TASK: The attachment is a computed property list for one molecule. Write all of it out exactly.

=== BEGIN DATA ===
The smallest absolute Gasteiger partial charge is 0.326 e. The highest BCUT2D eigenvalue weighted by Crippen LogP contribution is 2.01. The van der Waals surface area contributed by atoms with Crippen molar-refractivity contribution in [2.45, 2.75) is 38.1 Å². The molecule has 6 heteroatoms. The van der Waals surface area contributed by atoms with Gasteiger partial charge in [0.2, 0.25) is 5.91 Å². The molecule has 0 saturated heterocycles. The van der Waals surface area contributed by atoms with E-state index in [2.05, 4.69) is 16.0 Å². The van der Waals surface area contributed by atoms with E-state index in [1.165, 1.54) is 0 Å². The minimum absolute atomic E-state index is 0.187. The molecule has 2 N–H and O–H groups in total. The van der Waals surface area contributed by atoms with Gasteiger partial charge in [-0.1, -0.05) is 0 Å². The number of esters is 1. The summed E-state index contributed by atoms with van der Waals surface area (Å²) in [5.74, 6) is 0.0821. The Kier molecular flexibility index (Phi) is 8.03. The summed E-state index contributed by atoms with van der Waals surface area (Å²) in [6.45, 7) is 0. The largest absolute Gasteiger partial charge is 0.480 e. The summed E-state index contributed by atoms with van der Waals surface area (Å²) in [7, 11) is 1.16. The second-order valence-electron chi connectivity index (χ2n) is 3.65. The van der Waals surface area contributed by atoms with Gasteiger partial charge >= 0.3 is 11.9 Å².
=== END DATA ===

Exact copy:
The smallest absolute Gasteiger partial charge is 0.326 e. The highest BCUT2D eigenvalue weighted by Crippen LogP contribution is 2.01. The van der Waals surface area contributed by atoms with Crippen molar-refractivity contribution in [2.45, 2.75) is 38.1 Å². The molecule has 6 heteroatoms. The van der Waals surface area contributed by atoms with Gasteiger partial charge in [0.2, 0.25) is 5.91 Å². The molecule has 0 saturated heterocycles. The van der Waals surface area contributed by atoms with E-state index in [2.05, 4.69) is 16.0 Å². The van der Waals surface area contributed by atoms with E-state index in [1.165, 1.54) is 0 Å². The minimum absolute atomic E-state index is 0.187. The molecule has 2 N–H and O–H groups in total. The van der Waals surface area contributed by atoms with Gasteiger partial charge in [-0.1, -0.05) is 0 Å². The number of esters is 1. The summed E-state index contributed by atoms with van der Waals surface area (Å²) in [5.74, 6) is 0.0821. The Kier molecular flexibility index (Phi) is 8.03. The summed E-state index contributed by atoms with van der Waals surface area (Å²) in [6.45, 7) is 0. The largest absolute Gasteiger partial charge is 0.480 e. The summed E-state index contributed by atoms with van der Waals surface area (Å²) in [7, 11) is 1.16. The second-order valence-electron chi connectivity index (χ2n) is 3.65. The van der Waals surface area contributed by atoms with Gasteiger partial charge >= 0.3 is 11.9 Å².